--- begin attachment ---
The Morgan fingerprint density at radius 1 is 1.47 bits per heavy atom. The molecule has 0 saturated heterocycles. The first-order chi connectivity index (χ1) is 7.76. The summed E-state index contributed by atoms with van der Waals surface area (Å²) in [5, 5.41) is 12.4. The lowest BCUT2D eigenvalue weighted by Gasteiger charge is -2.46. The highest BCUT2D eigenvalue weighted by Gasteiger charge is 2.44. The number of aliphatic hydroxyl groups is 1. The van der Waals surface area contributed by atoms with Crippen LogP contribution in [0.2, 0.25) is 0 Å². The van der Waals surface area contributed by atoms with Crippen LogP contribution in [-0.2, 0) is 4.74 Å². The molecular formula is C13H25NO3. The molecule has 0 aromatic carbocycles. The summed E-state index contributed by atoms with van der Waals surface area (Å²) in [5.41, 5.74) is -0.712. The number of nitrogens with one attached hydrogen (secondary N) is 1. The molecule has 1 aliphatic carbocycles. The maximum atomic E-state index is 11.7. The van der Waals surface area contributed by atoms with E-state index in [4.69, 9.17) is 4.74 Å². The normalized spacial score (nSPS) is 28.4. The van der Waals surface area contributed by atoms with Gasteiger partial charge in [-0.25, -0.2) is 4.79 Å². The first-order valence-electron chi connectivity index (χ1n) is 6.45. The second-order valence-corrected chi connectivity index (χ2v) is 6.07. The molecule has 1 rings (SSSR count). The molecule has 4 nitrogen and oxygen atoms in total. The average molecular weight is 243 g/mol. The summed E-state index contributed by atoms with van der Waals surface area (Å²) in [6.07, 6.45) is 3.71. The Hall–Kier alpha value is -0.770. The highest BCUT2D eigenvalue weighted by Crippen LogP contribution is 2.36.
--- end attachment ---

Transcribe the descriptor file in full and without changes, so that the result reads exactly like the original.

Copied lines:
The Morgan fingerprint density at radius 1 is 1.47 bits per heavy atom. The molecule has 0 saturated heterocycles. The first-order chi connectivity index (χ1) is 7.76. The summed E-state index contributed by atoms with van der Waals surface area (Å²) in [5, 5.41) is 12.4. The lowest BCUT2D eigenvalue weighted by Gasteiger charge is -2.46. The highest BCUT2D eigenvalue weighted by Gasteiger charge is 2.44. The number of aliphatic hydroxyl groups is 1. The van der Waals surface area contributed by atoms with Crippen LogP contribution in [0.2, 0.25) is 0 Å². The van der Waals surface area contributed by atoms with Crippen LogP contribution in [-0.2, 0) is 4.74 Å². The molecular formula is C13H25NO3. The molecule has 0 aromatic carbocycles. The summed E-state index contributed by atoms with van der Waals surface area (Å²) in [5.41, 5.74) is -0.712. The number of nitrogens with one attached hydrogen (secondary N) is 1. The molecule has 1 aliphatic carbocycles. The maximum atomic E-state index is 11.7. The van der Waals surface area contributed by atoms with E-state index in [4.69, 9.17) is 4.74 Å². The normalized spacial score (nSPS) is 28.4. The van der Waals surface area contributed by atoms with Gasteiger partial charge in [-0.25, -0.2) is 4.79 Å². The first-order valence-electron chi connectivity index (χ1n) is 6.45. The second-order valence-corrected chi connectivity index (χ2v) is 6.07. The molecule has 1 rings (SSSR count). The molecule has 4 nitrogen and oxygen atoms in total. The average molecular weight is 243 g/mol. The summed E-state index contributed by atoms with van der Waals surface area (Å²) in [6.07, 6.45) is 3.71. The Hall–Kier alpha value is -0.770. The highest BCUT2D eigenvalue weighted by Crippen LogP contribution is 2.36.